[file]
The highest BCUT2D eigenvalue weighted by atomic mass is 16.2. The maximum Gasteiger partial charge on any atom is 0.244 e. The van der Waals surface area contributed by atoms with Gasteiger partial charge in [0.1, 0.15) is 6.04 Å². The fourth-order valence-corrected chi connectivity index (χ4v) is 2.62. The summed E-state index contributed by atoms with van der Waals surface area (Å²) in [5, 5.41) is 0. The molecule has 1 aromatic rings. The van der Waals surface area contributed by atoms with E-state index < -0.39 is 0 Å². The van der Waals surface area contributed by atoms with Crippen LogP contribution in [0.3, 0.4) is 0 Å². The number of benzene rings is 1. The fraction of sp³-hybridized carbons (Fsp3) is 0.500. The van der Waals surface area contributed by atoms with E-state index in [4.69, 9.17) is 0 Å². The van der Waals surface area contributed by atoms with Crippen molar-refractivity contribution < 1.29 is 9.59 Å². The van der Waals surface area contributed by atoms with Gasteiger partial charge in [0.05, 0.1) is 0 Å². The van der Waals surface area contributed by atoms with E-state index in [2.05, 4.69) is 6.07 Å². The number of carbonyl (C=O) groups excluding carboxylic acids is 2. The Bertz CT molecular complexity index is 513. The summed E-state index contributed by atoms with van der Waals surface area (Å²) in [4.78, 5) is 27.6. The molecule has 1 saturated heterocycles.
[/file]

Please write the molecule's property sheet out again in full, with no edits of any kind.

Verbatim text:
The highest BCUT2D eigenvalue weighted by atomic mass is 16.2. The maximum Gasteiger partial charge on any atom is 0.244 e. The van der Waals surface area contributed by atoms with Gasteiger partial charge in [0.1, 0.15) is 6.04 Å². The fourth-order valence-corrected chi connectivity index (χ4v) is 2.62. The summed E-state index contributed by atoms with van der Waals surface area (Å²) in [5, 5.41) is 0. The molecule has 1 aromatic rings. The van der Waals surface area contributed by atoms with E-state index < -0.39 is 0 Å². The van der Waals surface area contributed by atoms with Crippen LogP contribution in [0.3, 0.4) is 0 Å². The number of benzene rings is 1. The fraction of sp³-hybridized carbons (Fsp3) is 0.500. The van der Waals surface area contributed by atoms with E-state index in [4.69, 9.17) is 0 Å². The van der Waals surface area contributed by atoms with Crippen molar-refractivity contribution < 1.29 is 9.59 Å². The van der Waals surface area contributed by atoms with Gasteiger partial charge in [0.05, 0.1) is 0 Å². The van der Waals surface area contributed by atoms with E-state index in [2.05, 4.69) is 6.07 Å². The number of carbonyl (C=O) groups excluding carboxylic acids is 2. The Bertz CT molecular complexity index is 513. The summed E-state index contributed by atoms with van der Waals surface area (Å²) in [4.78, 5) is 27.6. The molecule has 1 saturated heterocycles.